Singapore Court of Appeal Rules In Favour Of Bank
By Cheng Hock Ang & Xeauwei Tan
Posted: 3rd December 2013 08:42In the recent decision in Deutsche Bank AG v Chang Tse Wen, the Singapore Court of Appeal overturned the High Court’s decision which allowed a counterclaim against Deutsche Bank (the “Bank”) by Dr Chang Tse Wen (“Chang”) for damages in the sum of about US$49 million and allowed the Bank’s claim to recover approximately US$1.8 million in sums that were outstanding on Chang’s account with the Bank.
The Court of Appeal’s decision is helpful in settling a number of uncertainties arising from the High Court’s judgment, particularly with its rejection of the High Court’s finding that a “pre-contractual duty of care” had arisen.
The Court of Appeal’s decision in this closely watched case provides a timely and welcome clarification on the law to the legal and banking community. It reflects an appreciation of the commercial realities affecting the private banking industry, particularly in relation to the solicitation of potential clients and the recommendation of investment products.
The decision makes clear that, even as there is greater scrutiny of banks by regulators globally and in Singapore, the Singapore courts will adopt a measured and principled approach to the imposition of any duty of care that materially deviates from the terms of the formal agreements governing the banking relationship.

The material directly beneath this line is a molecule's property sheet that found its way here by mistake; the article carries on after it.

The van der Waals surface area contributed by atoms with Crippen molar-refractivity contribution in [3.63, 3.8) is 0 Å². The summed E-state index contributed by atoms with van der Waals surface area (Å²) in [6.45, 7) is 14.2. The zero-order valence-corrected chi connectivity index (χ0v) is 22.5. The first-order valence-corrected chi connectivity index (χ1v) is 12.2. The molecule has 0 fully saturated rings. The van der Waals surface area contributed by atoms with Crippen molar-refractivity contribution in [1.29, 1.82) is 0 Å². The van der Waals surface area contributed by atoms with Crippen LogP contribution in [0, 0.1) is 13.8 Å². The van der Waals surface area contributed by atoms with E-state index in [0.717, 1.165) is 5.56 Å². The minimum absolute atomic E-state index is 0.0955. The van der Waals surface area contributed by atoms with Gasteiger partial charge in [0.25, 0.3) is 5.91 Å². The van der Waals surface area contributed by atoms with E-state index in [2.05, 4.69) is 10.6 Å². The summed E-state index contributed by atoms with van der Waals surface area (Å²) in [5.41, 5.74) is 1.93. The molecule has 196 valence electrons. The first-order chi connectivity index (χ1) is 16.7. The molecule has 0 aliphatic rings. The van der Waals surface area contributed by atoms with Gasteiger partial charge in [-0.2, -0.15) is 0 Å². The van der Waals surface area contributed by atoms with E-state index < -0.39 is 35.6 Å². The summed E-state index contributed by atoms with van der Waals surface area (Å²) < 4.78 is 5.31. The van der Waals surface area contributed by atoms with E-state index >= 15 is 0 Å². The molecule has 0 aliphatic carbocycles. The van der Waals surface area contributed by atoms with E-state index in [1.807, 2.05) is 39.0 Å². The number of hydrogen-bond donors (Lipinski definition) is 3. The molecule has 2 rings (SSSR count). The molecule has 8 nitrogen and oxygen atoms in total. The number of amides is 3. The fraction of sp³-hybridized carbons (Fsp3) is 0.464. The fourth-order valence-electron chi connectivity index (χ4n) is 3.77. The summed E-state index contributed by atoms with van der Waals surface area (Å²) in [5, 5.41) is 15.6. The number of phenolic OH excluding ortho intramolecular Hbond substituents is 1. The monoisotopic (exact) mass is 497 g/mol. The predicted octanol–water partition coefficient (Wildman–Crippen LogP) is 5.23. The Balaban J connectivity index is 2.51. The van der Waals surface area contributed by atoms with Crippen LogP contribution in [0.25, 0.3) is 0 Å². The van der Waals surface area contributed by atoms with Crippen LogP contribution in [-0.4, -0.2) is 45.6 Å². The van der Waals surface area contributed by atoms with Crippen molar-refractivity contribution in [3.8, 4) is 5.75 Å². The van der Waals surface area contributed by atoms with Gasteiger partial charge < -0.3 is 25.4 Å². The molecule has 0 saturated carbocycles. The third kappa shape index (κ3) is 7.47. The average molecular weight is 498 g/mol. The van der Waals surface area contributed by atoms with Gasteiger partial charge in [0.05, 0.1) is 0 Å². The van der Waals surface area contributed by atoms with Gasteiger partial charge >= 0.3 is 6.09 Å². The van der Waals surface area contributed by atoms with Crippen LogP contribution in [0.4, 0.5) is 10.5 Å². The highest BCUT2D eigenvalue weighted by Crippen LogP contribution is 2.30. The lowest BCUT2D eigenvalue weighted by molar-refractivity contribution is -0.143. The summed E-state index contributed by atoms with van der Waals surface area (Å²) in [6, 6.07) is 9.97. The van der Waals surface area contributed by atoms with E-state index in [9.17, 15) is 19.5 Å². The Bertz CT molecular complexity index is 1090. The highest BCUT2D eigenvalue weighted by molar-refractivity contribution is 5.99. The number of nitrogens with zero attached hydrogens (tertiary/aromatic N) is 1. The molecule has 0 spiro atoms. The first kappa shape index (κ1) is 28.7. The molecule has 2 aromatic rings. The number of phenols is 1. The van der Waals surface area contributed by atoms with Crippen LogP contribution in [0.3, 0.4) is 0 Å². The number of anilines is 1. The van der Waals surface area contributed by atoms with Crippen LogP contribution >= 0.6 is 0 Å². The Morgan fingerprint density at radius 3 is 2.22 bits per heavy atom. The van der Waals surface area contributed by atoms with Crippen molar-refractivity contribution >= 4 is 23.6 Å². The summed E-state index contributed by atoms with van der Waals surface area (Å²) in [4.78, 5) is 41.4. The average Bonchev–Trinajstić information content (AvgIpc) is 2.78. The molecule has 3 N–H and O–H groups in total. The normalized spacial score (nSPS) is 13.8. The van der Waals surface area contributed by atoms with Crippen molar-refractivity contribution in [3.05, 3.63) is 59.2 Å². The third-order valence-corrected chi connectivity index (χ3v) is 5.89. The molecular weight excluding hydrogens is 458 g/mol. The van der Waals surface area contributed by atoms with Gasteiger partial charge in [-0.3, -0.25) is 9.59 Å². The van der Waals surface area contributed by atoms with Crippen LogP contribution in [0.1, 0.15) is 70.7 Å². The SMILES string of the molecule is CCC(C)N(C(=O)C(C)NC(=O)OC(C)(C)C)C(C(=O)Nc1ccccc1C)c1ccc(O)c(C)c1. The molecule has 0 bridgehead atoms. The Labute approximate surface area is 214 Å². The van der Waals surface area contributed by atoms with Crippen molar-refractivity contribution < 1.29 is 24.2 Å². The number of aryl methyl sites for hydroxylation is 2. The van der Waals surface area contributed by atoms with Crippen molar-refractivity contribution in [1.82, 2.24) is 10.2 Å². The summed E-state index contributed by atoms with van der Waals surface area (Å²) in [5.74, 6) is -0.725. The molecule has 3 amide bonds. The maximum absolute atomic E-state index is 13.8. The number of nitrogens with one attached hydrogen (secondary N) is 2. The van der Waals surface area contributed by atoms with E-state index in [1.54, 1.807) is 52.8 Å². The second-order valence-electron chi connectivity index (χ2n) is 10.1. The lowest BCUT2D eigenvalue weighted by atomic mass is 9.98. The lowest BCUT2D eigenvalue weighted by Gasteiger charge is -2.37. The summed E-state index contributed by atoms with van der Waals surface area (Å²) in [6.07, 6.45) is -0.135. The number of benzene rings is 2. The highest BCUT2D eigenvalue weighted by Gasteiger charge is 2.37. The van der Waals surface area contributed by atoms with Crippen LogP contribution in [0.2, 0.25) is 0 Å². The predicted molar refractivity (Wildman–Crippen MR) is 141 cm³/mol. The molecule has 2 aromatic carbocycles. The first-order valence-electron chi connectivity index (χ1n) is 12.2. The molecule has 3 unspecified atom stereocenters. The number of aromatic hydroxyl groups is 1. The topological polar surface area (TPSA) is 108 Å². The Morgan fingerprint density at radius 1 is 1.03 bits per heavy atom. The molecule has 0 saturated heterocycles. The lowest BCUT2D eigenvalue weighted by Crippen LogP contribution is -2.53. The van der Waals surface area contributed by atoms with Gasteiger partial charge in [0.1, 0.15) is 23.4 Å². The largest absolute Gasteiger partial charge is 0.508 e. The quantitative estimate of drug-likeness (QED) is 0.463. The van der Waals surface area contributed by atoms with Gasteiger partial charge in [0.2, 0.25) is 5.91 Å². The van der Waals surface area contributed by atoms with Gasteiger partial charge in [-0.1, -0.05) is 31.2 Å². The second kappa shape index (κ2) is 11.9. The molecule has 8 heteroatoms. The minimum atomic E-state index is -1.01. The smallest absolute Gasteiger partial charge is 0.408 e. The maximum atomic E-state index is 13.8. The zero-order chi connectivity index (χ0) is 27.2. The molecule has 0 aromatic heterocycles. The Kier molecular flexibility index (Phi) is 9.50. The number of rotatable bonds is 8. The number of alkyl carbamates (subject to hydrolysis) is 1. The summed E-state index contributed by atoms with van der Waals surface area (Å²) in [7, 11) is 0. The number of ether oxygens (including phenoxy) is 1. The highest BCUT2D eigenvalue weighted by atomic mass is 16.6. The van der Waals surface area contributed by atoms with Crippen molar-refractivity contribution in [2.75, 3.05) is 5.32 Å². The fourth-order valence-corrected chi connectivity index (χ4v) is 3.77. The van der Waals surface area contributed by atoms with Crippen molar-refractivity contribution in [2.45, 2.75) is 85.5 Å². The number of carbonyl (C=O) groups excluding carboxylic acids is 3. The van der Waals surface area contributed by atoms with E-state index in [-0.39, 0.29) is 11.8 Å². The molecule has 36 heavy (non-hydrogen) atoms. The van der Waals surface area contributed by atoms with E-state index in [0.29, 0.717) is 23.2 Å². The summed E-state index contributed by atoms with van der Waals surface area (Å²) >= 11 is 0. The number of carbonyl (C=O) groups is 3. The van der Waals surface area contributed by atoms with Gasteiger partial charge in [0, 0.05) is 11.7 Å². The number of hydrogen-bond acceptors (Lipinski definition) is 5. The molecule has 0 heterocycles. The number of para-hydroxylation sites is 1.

In March 2007, a relationship manager (the “RM”) from the Bank met Chang to introduce to him the services provided by the Bank’s Private Wealth Management (“PWM”) Unit (the “Introductory Meeting”). The RM gave a presentation on, among other things, the capabilities of the Bank’s PWM Unit.
At the end of the Introductory Meeting, Chang told the RM he expected to receive about US$118 million following the sale of shares he held in a US company and that he would open an account after he had received the proceeds from the share sale.
In August 2007, shortly before he received the proceeds from the share sale, Chang signed the account application form to open an account with the Bank. The account application form incorporated a Service Agreement (the “Service Agreement”) which contained various terms governing the relationship between the Bank and Chang. A number of the terms in the Service Agreement made it clear the account was an execution-only account, i.e. the Bank had no discretionary mandate.